St Louis News

"Dear Lou": Doug Black

Dear Lou,

It’s been 17 years since I first came here, reluctantly, for a job interview with BJC from my original hometown of Chapel Hill, North Carolina. Though my father trained at Washington University School of Medicine, and my brother was born here, I knew very little about St. Louis.

I took the job thinking I would be here a couple of years, but I fell in love with a local man and now call St. Louis my permanent home. I also came to fall in love with you, the city and region, and felt you were undervalued by outsiders who do not really know you.

I tell people who are unfamiliar with St. Louis that you are a town with a soul and great character. All the old neighborhoods, the parks, the architecture, arts, restaurants, and music scenes make this a very culturally rich place to live. There is a lot of diversity here, which feels good to me. As an openly gay man, I have felt more at ease here than in any other town.

I’ve seen many changes over the years. Many of these have been for the better, but some have been for the worse. I feel we have become more focused on what is important to “me” versus what is best for “us.” Instead of looking to the good of all and trying to lift everyone up, we are more focused on our own neighborhoods, schools, and communities without giving much thought to others. I find that disheartening.

Every part of our region matters. Each part is important to the whole. The City of St. Louis needs a thriving and growing surrounding region, and the surrounding region needs a strong city at its heart to continue to thrive. If we are going to become a stronger, more successful region, we need to think about what is best for all of us and have a common understanding and shared vision. We need to realize that the success our own communities and ourselves requires that those around us succeed as well.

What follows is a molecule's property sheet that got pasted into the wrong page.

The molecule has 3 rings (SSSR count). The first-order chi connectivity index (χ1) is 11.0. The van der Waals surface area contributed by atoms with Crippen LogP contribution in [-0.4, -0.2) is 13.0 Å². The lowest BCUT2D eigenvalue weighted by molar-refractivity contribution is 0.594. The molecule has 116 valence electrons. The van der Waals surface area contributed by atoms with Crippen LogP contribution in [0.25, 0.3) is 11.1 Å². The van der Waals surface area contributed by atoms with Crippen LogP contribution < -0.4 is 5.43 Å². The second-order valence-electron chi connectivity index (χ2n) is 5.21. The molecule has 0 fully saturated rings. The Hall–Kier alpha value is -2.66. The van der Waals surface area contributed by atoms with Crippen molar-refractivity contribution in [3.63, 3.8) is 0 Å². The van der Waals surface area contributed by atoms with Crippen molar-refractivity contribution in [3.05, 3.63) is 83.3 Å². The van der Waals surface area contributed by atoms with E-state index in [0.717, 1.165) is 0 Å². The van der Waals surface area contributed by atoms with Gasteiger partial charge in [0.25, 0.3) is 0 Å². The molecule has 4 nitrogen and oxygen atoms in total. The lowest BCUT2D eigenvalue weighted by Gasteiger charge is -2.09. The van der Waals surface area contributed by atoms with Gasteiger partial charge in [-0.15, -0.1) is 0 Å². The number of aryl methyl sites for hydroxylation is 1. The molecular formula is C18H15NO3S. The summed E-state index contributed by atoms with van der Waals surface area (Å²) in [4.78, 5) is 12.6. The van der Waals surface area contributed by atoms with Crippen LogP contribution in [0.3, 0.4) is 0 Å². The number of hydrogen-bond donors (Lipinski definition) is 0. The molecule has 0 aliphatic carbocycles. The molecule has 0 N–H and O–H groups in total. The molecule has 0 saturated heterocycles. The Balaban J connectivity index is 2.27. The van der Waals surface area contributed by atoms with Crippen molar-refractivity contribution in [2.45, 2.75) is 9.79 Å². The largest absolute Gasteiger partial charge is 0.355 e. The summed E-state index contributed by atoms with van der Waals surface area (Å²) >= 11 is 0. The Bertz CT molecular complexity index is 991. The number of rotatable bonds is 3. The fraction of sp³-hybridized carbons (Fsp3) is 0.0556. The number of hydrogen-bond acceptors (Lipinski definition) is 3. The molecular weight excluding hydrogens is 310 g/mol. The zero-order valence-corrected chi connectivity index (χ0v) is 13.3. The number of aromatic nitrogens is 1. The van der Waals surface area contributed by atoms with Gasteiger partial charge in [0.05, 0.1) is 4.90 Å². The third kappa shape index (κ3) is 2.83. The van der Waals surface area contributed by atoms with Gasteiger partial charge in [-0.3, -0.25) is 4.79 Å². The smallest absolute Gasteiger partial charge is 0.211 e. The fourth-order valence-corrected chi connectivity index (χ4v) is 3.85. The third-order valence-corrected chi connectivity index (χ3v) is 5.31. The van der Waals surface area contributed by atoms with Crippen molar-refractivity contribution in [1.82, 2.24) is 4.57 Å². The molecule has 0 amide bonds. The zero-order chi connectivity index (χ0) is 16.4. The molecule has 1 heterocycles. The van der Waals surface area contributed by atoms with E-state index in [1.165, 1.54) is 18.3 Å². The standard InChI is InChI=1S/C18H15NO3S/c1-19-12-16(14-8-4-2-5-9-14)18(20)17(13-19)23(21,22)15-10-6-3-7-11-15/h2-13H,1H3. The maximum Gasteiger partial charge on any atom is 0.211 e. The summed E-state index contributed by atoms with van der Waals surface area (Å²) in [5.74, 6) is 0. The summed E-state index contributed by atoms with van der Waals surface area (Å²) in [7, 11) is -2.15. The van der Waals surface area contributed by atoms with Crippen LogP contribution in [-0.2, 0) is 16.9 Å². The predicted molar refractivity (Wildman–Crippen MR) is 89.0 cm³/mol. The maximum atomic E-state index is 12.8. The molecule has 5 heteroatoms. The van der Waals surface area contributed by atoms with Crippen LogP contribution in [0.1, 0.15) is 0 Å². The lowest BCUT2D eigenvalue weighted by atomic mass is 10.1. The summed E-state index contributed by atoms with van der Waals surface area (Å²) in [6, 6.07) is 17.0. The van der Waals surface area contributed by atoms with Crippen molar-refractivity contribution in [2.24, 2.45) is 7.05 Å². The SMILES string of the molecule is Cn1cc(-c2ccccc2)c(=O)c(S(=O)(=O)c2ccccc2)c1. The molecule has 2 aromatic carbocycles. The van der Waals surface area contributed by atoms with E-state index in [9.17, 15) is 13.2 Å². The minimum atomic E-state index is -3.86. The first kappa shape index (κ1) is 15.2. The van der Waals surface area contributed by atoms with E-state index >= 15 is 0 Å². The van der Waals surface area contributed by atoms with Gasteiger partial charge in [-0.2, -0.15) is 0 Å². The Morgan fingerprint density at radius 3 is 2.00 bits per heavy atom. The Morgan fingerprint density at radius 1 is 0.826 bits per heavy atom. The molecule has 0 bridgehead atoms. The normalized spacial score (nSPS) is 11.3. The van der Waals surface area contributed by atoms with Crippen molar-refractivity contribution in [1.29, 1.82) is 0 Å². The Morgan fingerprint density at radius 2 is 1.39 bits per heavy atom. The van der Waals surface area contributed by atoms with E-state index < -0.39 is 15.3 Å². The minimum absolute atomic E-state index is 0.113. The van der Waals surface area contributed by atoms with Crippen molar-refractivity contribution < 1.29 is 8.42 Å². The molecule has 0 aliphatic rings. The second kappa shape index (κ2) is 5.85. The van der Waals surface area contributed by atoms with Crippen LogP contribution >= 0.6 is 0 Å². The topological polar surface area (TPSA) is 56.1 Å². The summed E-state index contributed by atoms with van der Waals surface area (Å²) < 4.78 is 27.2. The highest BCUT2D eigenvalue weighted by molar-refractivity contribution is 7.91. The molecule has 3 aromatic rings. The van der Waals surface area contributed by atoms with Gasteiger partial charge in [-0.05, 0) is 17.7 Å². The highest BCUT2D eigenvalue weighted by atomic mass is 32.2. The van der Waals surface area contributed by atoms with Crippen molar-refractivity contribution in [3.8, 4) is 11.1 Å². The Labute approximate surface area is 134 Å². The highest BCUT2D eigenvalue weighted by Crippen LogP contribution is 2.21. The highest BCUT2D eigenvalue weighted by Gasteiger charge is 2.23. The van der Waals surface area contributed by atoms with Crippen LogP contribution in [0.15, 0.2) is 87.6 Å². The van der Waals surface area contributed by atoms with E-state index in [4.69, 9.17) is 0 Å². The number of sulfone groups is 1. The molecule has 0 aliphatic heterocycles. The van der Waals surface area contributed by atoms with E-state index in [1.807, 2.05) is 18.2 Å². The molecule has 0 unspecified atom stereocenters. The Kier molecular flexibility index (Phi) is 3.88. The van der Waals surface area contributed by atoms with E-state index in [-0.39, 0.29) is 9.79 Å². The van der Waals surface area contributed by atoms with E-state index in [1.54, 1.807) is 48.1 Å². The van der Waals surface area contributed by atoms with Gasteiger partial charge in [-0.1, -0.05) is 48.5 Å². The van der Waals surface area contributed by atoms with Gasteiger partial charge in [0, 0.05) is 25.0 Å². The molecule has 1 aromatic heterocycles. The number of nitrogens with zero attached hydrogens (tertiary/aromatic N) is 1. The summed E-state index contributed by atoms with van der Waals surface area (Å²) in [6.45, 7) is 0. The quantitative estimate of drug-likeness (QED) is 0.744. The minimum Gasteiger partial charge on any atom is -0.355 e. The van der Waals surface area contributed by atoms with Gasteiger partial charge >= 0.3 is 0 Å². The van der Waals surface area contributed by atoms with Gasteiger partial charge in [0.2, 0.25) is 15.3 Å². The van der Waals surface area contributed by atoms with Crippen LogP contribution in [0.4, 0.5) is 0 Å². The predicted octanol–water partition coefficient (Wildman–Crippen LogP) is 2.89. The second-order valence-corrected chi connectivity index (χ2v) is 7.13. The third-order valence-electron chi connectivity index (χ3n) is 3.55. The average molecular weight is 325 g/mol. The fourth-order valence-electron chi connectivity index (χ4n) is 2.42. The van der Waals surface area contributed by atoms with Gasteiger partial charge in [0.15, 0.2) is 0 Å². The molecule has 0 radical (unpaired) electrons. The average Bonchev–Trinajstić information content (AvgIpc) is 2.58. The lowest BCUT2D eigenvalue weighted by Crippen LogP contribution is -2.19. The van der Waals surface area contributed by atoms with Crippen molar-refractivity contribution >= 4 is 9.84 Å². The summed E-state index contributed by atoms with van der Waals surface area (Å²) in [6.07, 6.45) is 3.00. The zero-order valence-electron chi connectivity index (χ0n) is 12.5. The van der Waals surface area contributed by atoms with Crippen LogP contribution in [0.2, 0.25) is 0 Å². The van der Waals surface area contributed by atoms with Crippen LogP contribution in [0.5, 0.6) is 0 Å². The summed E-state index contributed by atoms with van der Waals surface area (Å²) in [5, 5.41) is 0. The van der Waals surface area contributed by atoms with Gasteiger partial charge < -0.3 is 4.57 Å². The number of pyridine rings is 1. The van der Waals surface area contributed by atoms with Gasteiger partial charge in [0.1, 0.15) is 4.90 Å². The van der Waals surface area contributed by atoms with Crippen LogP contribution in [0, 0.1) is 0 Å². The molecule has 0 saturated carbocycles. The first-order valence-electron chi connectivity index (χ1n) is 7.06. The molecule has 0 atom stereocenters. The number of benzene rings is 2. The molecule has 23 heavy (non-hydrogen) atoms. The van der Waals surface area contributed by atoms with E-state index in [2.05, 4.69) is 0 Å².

I feel like there was an opportunity after the death of Michael Brown and the civil unrest that followed. We lost that opportunity to shine a light on our region’s problems and come together in a meaningful way to change things for the better.

I would like to see investment in the impoverished communities of our region in housing, jobs, healthcare, and schools. How different would it feel if the region cared about and celebrated success stories of our poorest school system versus thinking how glad we are that our kids do not go there?

I would like to see more corporate responsibility in our region as well. Our corporate leaders have a strong collective voice and could become powerful advocates for change. We need our corporate leaders to make their voices heard and care deeply for the larger community they have chosen to call home for the good of their career versus looking at it as a “fly-over” point in their lives. After all, the success of their companies now and in the future is tied to the success of the greater region.

In the end, I would like opportunity to not be determined by where you were born or reside and for everyone in our region to feel like they have the opportunity to thrive.

Despite our many issues, I remain hopeful for our collective future. I know that change is possible and within our reach.

Our challenges are not unique. We are not alone in this. Other metropolitan areas are struggling, but few have come up with solutions on how to make real progress. We have an opportunity to try something different. We could become the pilot program and lead the way for others across our nation to follow. If we come together and invest in our historically disinvested communities and create opportunity for others to thrive, our entire region can become stronger and more successful, once and for all.


Douglas Black
Former Executive, BJC HealthCare


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